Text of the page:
Pre-Cambrian embryos analysed!

This is a totally astonishing experiment:

BBC: Tiny fossils reveal inner secrets

The exact moment when a 550 million year old cell began to divide has been captured in an exquisite 3-D image.

The picture is one of a series taken by researchers examining ancient fossil embryos from Guizhou Province, China.

The specimens, described in the journal Science, are the oldest known examples of fossil embryos, and shed light on the early evolution of complex life.

Scientists used an advanced X-ray technique to peer inside the balls of cells to reveal the structures inside.

If it didn't sink in, read that again: scientists have managed to peer inside fossilised embryos that are 550 million years old. That's pre-Cambrian to those who understand that sort of thing (and pre-pre-pre-dinosaurs to those who don't). Doesn't modern technology just blow you away?

More importantly, the experiment opens up a new line of enquiry into the Cambrian Explosion debate:

…Using the microCT technique to analyse late stage embryos, with up to 1,000 cells, the team was able to gain insights into the creature that produced them.

…The team believes the cells probably came from extremely simple creatures.

"They would have developed into sponge-like creatures, but more primitive," said Dr. Donoghue [of the University of Bristol in the UK].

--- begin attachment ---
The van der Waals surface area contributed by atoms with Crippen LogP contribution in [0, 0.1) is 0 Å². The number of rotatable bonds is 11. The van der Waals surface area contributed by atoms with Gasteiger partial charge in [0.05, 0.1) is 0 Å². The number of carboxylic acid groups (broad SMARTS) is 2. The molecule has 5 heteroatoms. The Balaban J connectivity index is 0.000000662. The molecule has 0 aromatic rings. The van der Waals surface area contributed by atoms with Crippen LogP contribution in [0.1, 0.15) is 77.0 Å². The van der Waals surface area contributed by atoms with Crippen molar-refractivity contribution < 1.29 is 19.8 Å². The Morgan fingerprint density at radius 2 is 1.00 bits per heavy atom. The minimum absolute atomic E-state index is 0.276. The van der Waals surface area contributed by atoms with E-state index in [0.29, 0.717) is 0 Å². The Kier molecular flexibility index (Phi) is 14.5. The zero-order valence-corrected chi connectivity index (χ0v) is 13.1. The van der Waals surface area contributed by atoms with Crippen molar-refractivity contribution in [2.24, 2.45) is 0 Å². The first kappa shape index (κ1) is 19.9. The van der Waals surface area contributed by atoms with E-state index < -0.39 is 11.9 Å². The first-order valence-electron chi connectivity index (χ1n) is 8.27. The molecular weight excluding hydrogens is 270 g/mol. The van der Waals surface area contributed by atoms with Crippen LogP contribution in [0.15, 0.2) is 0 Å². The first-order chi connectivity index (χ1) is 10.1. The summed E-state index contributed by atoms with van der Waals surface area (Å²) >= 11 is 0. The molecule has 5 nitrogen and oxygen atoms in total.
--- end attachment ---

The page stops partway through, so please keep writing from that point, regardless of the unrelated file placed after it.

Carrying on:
If right, this means that the Cambrian Explosion theory for the origin of complex animal life would still stand

"This work provides a constraint on when advanced groups evolved," Dr Donoghue said.

I'm not sure if I understand this last point: just because these particular fossils are primitive, why does that put any limit on when advanced groups evolved? Why couldn't primitive and advanced species have lived at the same time? (I hate the words primitive and advanced, by the way; simple and complex seem far more appropriate.)

Writer and photographer Richard Carter, FCD is the founder of the Friends of Charles Darwin. He lives in Hebden Bridge, West Yorkshire.WebsiteFacebookTwitterNewsletterBooks
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